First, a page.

I have made the website a favourite Karen, so thanks for that, and for everything else. You take all those photos yourself – self trained (of course you are)/it’s my latest reinvention but the new digital cameras are a bit more complicated than I’m accustomed but you are always SO encouraging.
    TV is a great and evil thing – you can learn so much, but lose so much time; there must be a balance but I’ve not found it yet. We have Netflix , for 6 months now but have never actually USED it but winter is coming.
    Thanks again – Charlotte

  23. Kiara says:

    And to the Garlic Army … I’m one of you, Komrades. But you can leave it out here.

  24. Kiara says:

    You posted this yesterday morning. I drooled all day at work. I went home and got tomatoes and basil out of my garden. I fried bread. I wish I never tried fried bread. Life will never be the same.

    My life now has two distinct chapters. Pre-Best-Bruschetta and Post-Best-Bruschetta.

  25. Ayla says:

    Que ricas esas tostadas, las he de probar, las he hecho a veces parecidas, pero no con albahaca, asi que tomo nota pra probar, jejeje
    Besote!!!

  26. Mia says:

    I am not a cook at all, so I probably won’t ever taste this. But I can just about feel the sunshine coming from the tomatoes in those gorgeous photos. I teared up from those, a little.

  27. Jebber Jay says:

    Garlic.

  28. Mel says:

    Okay so you want to know how to get someone to not just cry but to propose to you? Add a bit of crumbled feta and a drizzle of balsamic reduction on top. The salty sweet just compliments the tomatoes perfectly.
    I’ve never fried the bread or left out the garlic though, so I’ll try it fresh and simple your way next time I make it.
    I giggled at all the times you had to say “no garlic!” heh.

  29. Mike says:

    Yep, went back and looked at the recipe. “You need bread, olive oil, tomatoes, basil and salt.” Didn’t see “add garlic” in there anywhere. Seems like to me that would mean don’t use garlic, but I’m not a master chef or anything like that so what would I know?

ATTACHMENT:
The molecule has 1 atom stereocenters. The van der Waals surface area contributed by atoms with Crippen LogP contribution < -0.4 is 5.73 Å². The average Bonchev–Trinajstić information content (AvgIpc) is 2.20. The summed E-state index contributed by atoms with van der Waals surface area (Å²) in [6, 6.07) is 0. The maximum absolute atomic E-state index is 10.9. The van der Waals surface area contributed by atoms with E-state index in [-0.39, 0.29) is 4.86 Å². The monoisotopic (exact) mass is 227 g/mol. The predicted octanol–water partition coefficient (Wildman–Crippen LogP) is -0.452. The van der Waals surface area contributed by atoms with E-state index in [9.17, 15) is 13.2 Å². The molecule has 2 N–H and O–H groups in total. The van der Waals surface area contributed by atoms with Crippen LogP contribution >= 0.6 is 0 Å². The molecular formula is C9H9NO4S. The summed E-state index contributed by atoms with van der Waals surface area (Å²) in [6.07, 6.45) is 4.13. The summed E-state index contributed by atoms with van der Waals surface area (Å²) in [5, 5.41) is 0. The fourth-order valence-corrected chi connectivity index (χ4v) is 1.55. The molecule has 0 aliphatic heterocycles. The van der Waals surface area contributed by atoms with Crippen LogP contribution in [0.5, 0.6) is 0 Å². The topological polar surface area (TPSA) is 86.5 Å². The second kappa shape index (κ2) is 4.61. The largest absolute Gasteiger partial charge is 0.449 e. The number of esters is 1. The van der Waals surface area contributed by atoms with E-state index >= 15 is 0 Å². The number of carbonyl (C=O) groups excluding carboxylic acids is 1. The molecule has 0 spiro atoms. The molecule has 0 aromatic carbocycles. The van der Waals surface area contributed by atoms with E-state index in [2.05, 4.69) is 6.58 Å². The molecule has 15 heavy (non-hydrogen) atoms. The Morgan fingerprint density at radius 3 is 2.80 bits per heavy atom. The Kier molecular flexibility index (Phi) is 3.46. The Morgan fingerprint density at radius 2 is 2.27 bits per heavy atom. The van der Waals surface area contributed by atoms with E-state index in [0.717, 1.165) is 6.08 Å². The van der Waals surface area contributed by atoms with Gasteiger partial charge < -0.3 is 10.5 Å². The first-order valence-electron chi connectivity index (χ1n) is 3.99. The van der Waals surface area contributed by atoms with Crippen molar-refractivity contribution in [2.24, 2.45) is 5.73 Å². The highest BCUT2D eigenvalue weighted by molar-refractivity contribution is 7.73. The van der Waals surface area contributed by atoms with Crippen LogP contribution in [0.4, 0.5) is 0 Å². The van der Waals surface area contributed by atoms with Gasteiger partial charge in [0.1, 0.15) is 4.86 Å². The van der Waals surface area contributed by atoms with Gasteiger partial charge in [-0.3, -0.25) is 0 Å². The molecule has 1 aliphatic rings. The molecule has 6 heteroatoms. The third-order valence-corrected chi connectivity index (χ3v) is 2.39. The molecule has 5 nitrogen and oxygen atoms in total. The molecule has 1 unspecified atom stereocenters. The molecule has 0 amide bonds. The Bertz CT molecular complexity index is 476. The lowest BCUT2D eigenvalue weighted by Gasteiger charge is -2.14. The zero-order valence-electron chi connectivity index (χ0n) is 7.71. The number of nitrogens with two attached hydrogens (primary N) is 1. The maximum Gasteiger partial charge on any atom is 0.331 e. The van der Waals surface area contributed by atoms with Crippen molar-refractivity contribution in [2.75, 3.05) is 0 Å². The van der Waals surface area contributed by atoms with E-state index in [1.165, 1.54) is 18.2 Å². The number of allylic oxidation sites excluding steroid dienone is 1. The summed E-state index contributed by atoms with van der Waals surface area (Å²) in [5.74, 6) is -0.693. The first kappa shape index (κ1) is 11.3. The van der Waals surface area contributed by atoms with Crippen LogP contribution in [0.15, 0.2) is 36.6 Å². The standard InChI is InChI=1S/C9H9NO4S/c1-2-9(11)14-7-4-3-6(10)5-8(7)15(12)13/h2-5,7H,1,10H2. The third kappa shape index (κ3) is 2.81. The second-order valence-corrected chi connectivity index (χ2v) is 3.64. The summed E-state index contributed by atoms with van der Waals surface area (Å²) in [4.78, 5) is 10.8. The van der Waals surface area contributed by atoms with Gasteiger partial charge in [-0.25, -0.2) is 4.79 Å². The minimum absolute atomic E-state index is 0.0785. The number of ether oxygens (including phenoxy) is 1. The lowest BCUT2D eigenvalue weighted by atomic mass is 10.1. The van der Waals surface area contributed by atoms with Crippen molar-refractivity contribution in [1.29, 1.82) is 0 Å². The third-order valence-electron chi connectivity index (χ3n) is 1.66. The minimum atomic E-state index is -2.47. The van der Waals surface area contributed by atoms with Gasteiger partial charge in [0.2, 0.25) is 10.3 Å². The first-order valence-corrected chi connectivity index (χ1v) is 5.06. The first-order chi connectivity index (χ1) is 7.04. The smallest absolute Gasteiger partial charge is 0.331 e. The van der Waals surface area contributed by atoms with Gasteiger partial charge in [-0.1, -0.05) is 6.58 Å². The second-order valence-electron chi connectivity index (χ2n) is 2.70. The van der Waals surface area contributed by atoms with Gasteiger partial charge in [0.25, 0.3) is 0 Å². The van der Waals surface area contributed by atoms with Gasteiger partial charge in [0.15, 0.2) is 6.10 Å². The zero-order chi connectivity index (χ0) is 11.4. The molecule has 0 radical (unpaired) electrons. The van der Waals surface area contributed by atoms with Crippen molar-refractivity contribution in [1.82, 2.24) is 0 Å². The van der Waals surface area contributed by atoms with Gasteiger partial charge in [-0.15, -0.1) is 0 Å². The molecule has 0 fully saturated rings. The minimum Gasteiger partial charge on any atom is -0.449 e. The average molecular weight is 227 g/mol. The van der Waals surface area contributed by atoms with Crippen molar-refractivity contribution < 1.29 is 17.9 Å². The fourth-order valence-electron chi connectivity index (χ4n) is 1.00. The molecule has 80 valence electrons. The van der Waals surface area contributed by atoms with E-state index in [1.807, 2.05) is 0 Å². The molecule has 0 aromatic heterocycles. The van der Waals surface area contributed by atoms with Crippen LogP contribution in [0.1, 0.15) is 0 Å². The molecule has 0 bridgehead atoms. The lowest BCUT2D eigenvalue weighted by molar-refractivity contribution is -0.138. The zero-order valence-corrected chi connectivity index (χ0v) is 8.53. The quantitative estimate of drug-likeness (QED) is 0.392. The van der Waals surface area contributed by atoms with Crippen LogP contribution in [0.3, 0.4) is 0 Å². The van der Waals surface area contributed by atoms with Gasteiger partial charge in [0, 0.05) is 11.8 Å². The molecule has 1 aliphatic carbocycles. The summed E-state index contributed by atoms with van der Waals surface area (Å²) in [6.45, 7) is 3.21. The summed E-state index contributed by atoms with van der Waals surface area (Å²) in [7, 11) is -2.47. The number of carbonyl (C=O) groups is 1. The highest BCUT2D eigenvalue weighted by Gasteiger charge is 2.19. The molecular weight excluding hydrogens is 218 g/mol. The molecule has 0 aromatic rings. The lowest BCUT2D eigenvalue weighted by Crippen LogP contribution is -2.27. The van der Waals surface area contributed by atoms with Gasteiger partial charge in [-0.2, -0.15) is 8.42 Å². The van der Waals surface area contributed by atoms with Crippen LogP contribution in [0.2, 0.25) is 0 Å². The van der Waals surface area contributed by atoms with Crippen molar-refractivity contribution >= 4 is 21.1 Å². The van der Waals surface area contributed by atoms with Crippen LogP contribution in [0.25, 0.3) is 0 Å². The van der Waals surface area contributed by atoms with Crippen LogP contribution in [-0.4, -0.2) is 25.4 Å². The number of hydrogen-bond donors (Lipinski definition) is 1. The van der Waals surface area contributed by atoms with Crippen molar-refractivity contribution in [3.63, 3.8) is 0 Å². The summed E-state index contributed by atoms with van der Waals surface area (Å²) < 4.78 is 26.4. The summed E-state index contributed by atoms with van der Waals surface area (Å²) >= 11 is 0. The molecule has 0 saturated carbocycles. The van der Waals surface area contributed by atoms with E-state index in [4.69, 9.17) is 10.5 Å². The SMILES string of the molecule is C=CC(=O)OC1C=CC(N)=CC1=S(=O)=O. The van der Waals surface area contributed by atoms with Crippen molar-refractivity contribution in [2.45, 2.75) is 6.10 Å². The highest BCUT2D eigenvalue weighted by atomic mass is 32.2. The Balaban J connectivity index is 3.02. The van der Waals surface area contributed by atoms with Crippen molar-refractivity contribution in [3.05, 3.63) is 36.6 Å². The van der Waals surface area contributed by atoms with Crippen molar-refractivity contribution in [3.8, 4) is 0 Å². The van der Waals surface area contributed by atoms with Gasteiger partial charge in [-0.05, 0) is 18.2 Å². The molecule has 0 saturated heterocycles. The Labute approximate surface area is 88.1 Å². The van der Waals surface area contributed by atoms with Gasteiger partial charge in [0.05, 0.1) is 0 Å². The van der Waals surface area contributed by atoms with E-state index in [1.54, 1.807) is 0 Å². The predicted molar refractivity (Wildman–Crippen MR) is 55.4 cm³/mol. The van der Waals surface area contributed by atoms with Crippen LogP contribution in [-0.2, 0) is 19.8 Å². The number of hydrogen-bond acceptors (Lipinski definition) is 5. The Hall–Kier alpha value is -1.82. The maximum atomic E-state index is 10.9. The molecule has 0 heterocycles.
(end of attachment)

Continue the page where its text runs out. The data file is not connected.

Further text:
30. Mike says:

    Ok, maybe it’s just me, but I got the impression in your blog that you clearly stated “no garlic”. What is with these readers who have to argue this?? I mean, so you think the recipe would be better with garlic? Then write your own dang blog!!! I think the recipe is super just the way it is and I can’t wait to try it and I am sure beyond doubt that it will be so good that I’ll use a whole box of tissues in tears of unspeakable joy and satisfaction. Great stuff again, Karen!!!

  31. Hi Karen, I unfortunately deleted a LOT of emails recently and one of them was where you’d mentioned, and shown, the 100% linen bath towel (mentioned aprox $25) so I remember it was gorgeous, you coveted it as did I and that large a chunk of linen, finished for $25, I should have just made a note. With that said would you mind just letting me know where the towel is available, and you are definitely my favourite blogger; you are so real and that’s not easily found these days. Thanks for all the enjoyable emails – your the last thing I read before I go to bed and you take EXCELLENT photographs BTW.
    Thanks Karen – Charlotte

    • IRS says:

      Charlotte, unless I am mistaken, all of Karen’s favourite linen items come from her sponsor, Rough Linen Bedding. You should see the icon for the shop at the top of this page. I have clicked on it many times, and I want to order the pinafore apron. It looks practical, comfortable, and I love the look and style of it. I’m curious if a linen bath towel is as absorbent as a thick cotton towel is, and also if linen sheets are smooth and not too rough. I have always preferred cotton over most other fibres, so I would be curious about what linen sheet and towel owners have to say.

    • Karen says:

      Hi Charlotte! All of the linen stuff I mention (and own) is from Rough Linen, my sponsor. You can always find her ad on the righthand sidebar of my website. But here’s the bath towels link specifically. She has either bath towels or bath sheets. :) ~ karen!

  32. Vanessa says:

    Home grown tomatoes AND home made bread? Now you’re just showing off! I have always made bruschetta with garlic and balsamic vinegar, but now I’m wondering if that isn’t to cover the flavor of inferior tomatoes?(Although I did get my recipe from my straight off the boat, Italian Nonna) I just got a ton of tomatoes from my Aunt, whom I am convinced is giving her ONE tomato plant steroids. I will TRY, it your way (alas, with store bought bread), you haven’t led me astray yet. I figure I can always add garlic and balsamic if I have to.

  33. Kim says:

    First let me apologize. I got caught up in the conversation and forgot to read all the comments before posting. Your bruschetta looks delicious Karen. In your honor I will make it at least once your way but I’m one of the garlic people. I mix EVOO and roasted garlic and use it like butter LOL. Garlic is a great natural fighter of pathogens. Think of it as a yummy antibiotic and antiviral :-)

    • Karen says:

      That’s O.k And I happen to love garlic. I grow a hundreds of heads of it every year. This recipe just isn’t where to put raw garlic, lol. You can if you want but it won’t taste the same. Raw garlic will always overpower tomatoes and basil so you’ll lose the best part of the whole thing. ~ karen!